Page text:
Find ecosystems that are growing. Don’t focus on already mature or declining spaces. All you’ll get for your trouble in mature markets is a billing rate war, lots of competition and little joy. Seek spaces with lots of upside growth, limited competition and the room to stake out your own, growing space.
Structural changes in markets deserve serious thought and consideration. These changes occur somewhat infrequently but can be quite thunderous in their disruption to the status quo.
The interviews and the tone of these executives tell us all that the move to cloud applications is permanent and will continue. This is bigger than just any one segment, like CRM. It cuts across all kinds of application solutions and will not stop. After financial accounting, you can expect supply chain, manufacturing and other sectors will cross the cloud chasm, too.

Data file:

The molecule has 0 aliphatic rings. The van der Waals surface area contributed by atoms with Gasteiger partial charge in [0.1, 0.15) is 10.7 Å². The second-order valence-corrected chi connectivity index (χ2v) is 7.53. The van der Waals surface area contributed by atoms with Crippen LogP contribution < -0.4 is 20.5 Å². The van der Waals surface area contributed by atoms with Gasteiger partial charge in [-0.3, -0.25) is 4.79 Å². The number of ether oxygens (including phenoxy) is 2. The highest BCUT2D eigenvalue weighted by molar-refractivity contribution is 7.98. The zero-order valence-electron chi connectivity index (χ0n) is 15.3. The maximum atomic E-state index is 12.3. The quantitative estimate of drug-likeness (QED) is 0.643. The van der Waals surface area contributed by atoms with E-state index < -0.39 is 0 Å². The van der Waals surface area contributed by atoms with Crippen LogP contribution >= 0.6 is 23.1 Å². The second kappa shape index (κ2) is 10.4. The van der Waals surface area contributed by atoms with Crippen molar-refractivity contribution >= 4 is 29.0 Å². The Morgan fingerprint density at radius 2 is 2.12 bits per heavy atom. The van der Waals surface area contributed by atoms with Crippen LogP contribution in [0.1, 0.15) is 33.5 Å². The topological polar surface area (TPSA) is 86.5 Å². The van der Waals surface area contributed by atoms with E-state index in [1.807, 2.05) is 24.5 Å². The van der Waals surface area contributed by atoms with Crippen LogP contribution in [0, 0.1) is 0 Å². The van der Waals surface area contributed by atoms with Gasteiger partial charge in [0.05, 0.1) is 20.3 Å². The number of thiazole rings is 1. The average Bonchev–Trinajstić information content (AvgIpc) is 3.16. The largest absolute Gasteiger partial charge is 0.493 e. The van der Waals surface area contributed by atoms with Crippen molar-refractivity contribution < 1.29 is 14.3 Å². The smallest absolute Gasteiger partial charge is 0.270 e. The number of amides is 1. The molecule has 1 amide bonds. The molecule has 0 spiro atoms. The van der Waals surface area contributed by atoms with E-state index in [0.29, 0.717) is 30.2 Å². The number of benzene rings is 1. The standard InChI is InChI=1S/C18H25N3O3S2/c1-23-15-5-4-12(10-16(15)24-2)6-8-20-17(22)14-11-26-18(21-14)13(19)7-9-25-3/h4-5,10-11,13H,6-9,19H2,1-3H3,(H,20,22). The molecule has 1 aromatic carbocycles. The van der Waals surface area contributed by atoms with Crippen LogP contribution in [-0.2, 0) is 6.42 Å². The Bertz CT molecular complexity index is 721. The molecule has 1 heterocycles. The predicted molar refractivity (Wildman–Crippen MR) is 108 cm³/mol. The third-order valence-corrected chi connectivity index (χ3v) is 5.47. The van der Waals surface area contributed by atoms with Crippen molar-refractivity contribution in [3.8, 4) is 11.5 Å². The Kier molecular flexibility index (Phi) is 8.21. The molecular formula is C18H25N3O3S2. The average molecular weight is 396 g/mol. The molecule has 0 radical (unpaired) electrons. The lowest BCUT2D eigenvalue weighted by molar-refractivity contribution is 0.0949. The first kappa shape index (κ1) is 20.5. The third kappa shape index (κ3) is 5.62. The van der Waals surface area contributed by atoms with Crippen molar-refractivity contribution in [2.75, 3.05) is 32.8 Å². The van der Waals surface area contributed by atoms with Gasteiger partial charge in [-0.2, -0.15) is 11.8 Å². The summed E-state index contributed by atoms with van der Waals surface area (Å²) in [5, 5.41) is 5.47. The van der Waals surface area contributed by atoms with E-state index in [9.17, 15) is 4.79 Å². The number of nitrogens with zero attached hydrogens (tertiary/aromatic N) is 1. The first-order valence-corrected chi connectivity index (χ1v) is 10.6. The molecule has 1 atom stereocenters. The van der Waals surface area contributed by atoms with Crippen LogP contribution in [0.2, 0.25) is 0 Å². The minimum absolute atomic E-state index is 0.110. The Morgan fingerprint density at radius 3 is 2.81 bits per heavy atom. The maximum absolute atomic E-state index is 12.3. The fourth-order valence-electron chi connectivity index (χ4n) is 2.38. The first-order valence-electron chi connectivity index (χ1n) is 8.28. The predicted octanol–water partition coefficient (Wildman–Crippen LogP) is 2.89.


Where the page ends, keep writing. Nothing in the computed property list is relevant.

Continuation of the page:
Structural changes mean all kinds of firms will be affected. Your firm, software firms, hardware firms and service firms must transition (or perish). If your firm hasn’t done a thorough long-range strategic IT plan, you need to get cracking on it now. And, if your execs need someone to scare them into action, give me a call. The stories I could tell….
For More Information
If you’d like to read more, the 2010 report I mentioned in Part One was licensed by Workday some time ago but should still be available here.
I also just finished a new a e-book on the top executive interviews for this work. FinancialForce.com has made that available on their site here.
If you made it this far, then you have my thanks for your patience and attention. Comments?